It should be noted that when the overhead transfer flange 113 a approaches the overhead carrier support 111 a along the in-line direction 107 (see FIG. 1) the first blade 129 a does not approach the first blade receiver 121 a directly (e.g., parallel to the cross sections of FIG. 5) such that a particular point along the first blade 129 a (e.g., point 129 aba along the first blade edge 129 ab of the first blade 129 a, as shown in FIG. 6) will pass in a normal direction to the first blade receiver 121 a and over a corresponding point (e.g., point 121 ada along the first blade receiver lip 121 ad, as shown in FIG. 6) on the first blade receiver lip 121 ad. Rather, a combination of normal convergence between the first blade 129 a and the first blade receiver 121 a (e.g., the “line” of the first blade edge 129 ab remains parallel with the “line” of the first blade receiver lip 121 ad while advancing toward the same) and lateral, relative motion between the first blade 129 a and the first blade receiver 121 a (e.g., the first blade edge point 129 aba moving laterally past the first blade receiver lip point 121 ada) will occur as the overhead transfer flange 113 a advances toward the overhead carrier support 111 a in the in-line direction 107 (see FIG. 1).

As such the respective points (not separately shown) along the overhead transfer flange 113 a and the overhead carrier support 111 a at which the cross-sections of FIGS. 5-8 and FIGS. 10-12 are taken are not all to be presumed to be those of cross-sections V-V of FIG. 4 but should instead be presumed to change from figure to figure according to the distance between the overhead transfer flange 113 a and the overhead carrier support 111 a, (e.g., cross sectional views taken at points on the overhead transfer flange 113 a and on the overhead carrier support 111 a close to that of section V-V of FIG. 4), without necessarily affecting the manner in which the overhead transfer flange 113 a and the overhead carrier support 111 a are depicted therein.

Referring to FIG. 7, the overhead transfer flange 113 a has moved further relative to the overhead carrier support 111 a such that the first blade edge 129 ab is directly above the first blade receiver's extended vertex 121 ac. With the overhead transfer flange 113 a in this position relative the overhead carrier support 111 a, the first blade 129 a can be allowed to drop relative to the first blade receiver 121 a along a vertical path 149 a such that the first blade edge 129 ab can achieve linear contact with the first blade receiver's extended vertex 121 ac.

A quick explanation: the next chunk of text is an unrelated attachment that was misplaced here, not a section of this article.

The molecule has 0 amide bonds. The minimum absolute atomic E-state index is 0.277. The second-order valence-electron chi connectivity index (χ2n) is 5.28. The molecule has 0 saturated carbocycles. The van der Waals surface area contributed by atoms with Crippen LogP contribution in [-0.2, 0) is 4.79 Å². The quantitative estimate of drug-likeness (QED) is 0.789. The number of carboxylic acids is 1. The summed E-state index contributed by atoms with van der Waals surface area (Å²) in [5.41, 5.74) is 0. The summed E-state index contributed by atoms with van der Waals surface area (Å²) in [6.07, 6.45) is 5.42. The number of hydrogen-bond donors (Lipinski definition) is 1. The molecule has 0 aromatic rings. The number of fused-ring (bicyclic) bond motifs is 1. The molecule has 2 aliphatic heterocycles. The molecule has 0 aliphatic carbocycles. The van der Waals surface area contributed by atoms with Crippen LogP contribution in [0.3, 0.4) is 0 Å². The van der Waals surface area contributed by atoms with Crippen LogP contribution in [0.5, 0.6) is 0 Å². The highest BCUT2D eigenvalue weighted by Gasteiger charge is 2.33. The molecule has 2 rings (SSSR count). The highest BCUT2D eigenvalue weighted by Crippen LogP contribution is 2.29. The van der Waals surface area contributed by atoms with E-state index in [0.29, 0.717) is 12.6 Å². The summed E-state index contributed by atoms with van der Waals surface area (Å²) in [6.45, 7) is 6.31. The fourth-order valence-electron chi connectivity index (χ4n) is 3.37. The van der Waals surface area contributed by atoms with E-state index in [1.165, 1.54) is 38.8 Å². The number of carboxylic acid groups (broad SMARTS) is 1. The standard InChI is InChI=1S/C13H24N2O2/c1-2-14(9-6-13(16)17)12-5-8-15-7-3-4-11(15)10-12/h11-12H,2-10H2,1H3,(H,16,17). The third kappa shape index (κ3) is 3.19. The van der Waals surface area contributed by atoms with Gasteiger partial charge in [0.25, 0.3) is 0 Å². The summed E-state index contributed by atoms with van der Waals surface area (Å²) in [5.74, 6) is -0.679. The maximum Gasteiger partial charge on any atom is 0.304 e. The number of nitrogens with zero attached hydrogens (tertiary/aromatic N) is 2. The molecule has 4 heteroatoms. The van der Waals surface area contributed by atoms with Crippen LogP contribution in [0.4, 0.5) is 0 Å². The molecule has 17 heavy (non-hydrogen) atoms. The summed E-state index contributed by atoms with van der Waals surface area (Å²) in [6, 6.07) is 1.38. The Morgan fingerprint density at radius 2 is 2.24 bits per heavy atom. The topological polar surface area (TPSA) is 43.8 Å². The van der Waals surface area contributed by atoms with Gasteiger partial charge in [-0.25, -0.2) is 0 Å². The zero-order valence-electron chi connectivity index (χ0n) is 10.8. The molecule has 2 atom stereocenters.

Alternatively, the first blade 129 a can be urged further toward the first blade receiver 121 a along a horizontal path 149 b in the same horizontal plane, resulting in linear contact between the first blade edge 129 ab and the first blade receiver's second receiving surface 121 ab. As yet another alternative, the first blade 129 a can be moved through a sloping path 149 c having both horizontal and vertical components to achieve a similar result as that achieved via the sloping path 149 c. The sloping path 149 c in particular can be achieved by allowing the overhead transfer flange 113 a to lower or drop onto the overhead carrier support 111 a after the contribution of an initial horizontal velocity component.

As an example, the overhead transfer flange 113 a (e.g., the first carrier 105 a of which the overhead transfer flange 113 is a part) can be propelled horizontally at the same speed as the moveable track 109 of the overhead transfer conveyor 103 (e.g., by an arrangement of motorized rollers providing a horizontal conveying surface or by any other means). The horizontal speed of the first carrier 105 may be increased, causing the overhead transfer flange 113 a to “close” with the overhead carrier support 111 a and the first carrier 105 a (and the overhead transfer flange 113 a attached thereto) may be lowered or dropped relative to the overhead carrier support 111 a.